Sabadosa: Oak Lawn woman’s book on bipolar disorder inspires
By Reggie Sabadosa Citizen Journalistfirstname.lastname@example.org March 7, 2013 1:24PM
Updated: April 11, 2013 6:11AM
How do you define bravery? How difficult can it be for someone to face their fears? As the saying goes, “what doesn’t kill you makes you stronger.”
Oak Lawn’s Beata Gaudry recently took a giant step out of her comfort zone. Not only had she been journaling about some really dark moments in her life, but she chose to self-publish her writings, sharing her most intimate struggles with the rest of us.
Gaudry’s book, “Living with Bipolar, Drive and Soul” and is on sale in both paperback and Kindle versions on Amazon.com.
In her words, “This book is about my journey living with bipolar (disorder) and the struggles and triumphs it has brought to my life. I am hopeful it will inspire others to get help.”
Prior to authoring her book, Gaudry was a published poet and a professional photographer with an online greeting card and calendar business. She did all this while being a broadcast engineer with a major Chicago television station spanning more than three decades. Her book also features much of her original poetry.
Most people, including her co-workers, never knew that she was battling bouts of depression and alcohol abuse as she tried to overcome her “secret” illness.
It wasn’t until 2001 that a name was given to her condition — bipolar disorder. Gaudry explains that it’s a “brain chemistry imbalance — with drugs and ‘talk therapy’ one can live a fairly normal life.”
In her book, Gaudry writes, “When you are in the manic stage, you feel as if you can do anything and your personality goes through the roof, you feel so high.” Some of the abnormal behaviors she experienced are “increased energy with hyperactivity and a decreased need for sleep, inflated self-image, excessive spending, racing thoughts and substance abuse — followed by extreme depression and sometimes suicidal thoughts.”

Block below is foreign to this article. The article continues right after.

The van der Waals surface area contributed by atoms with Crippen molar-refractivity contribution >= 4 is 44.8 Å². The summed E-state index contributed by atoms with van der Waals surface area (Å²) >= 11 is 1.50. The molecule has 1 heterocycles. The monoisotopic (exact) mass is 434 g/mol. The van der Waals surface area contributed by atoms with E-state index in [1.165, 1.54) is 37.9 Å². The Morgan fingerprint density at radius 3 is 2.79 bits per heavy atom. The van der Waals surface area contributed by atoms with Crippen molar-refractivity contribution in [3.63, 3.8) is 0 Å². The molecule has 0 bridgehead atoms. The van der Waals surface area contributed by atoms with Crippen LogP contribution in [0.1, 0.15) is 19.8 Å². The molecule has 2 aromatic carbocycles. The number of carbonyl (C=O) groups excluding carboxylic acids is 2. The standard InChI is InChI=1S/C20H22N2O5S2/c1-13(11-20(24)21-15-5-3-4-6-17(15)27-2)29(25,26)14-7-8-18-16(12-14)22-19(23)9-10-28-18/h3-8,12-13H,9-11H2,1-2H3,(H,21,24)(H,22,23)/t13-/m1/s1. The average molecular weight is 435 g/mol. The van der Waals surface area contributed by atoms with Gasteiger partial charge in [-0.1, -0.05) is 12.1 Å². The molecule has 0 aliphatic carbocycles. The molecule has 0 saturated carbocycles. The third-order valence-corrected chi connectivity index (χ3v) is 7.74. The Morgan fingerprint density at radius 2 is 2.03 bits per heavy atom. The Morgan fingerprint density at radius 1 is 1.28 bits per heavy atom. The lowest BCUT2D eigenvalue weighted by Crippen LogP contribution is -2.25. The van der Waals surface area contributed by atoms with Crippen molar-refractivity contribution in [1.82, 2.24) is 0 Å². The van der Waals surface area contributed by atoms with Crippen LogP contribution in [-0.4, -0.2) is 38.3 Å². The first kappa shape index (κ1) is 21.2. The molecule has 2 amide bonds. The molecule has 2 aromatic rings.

Being an only child, Gaudry was used to getting a lot of attention from her parents, Barbro and Harris Metzdorff. By her teenage years, her parents were drinking heavily. Both parents had major medical issues, and this weighed heavily on her during her formative years.
Gaudry met Bill, her husband of 36 years, while both were students at DePaul University in Chicago. They married in 1976 when she was 18. When her dad died suddenly a few months later, it crushed her mother and her.
“My mom turned to alcohol, and I followed right behind her. She became my enabler, and my life was out of control,” she said.
Eventually, Gaudry realized that she needed help and started receiving counseling. She also discovered the “New Age” music of Yanni and becoming a serious fan — finding comfort in the people she met as she followed him on many tours.
Unfortunately, before she knew it she had “charged over $100,000 on my Yanni adventures along with other luxuries that we could not afford.”
Gaudry believes the unconditional love and support of Bill was the only thing that saved her during these times. She eventually lost her job in television because of her mental disorder. Together, the couple have managed to stay afloat and are working their way out of bankruptcy.
After reading one of my recent columns showcasing four newly published authors from the Oak Lawn Writers Group, Gaudry began to attend their meetings at the Oak Lawn Library. She started by sharing her poetry, and later, with the encouragement of the group members, started writing her book. Within two months, she was ready to publish.
She was fortunate to receive unsolicited help from an Internet acquaintance who transcribed her book, removing any grammatical errors. Since publication, she has received several encouraging reviews. One reader said, “This book is filled with hope, encouragement, is truthful and her poetry is wonderful to read. I highly recommend this book as it will uplift each reader.”
Gaudry is pleased with her accomplishment and gives a lot of credit to her therapist who “helped me sort out my life” and gave her a better outlook on life.
“I don’t know what I would have done without her,” she said.
Gaudry’s message is clear. Sometimes we can’t handle things on our own. We shouldn’t be embarrassed to admit we need help. In this spirit, Gaudry hopes to help others with bipolar disorder through her honest and inspirational book.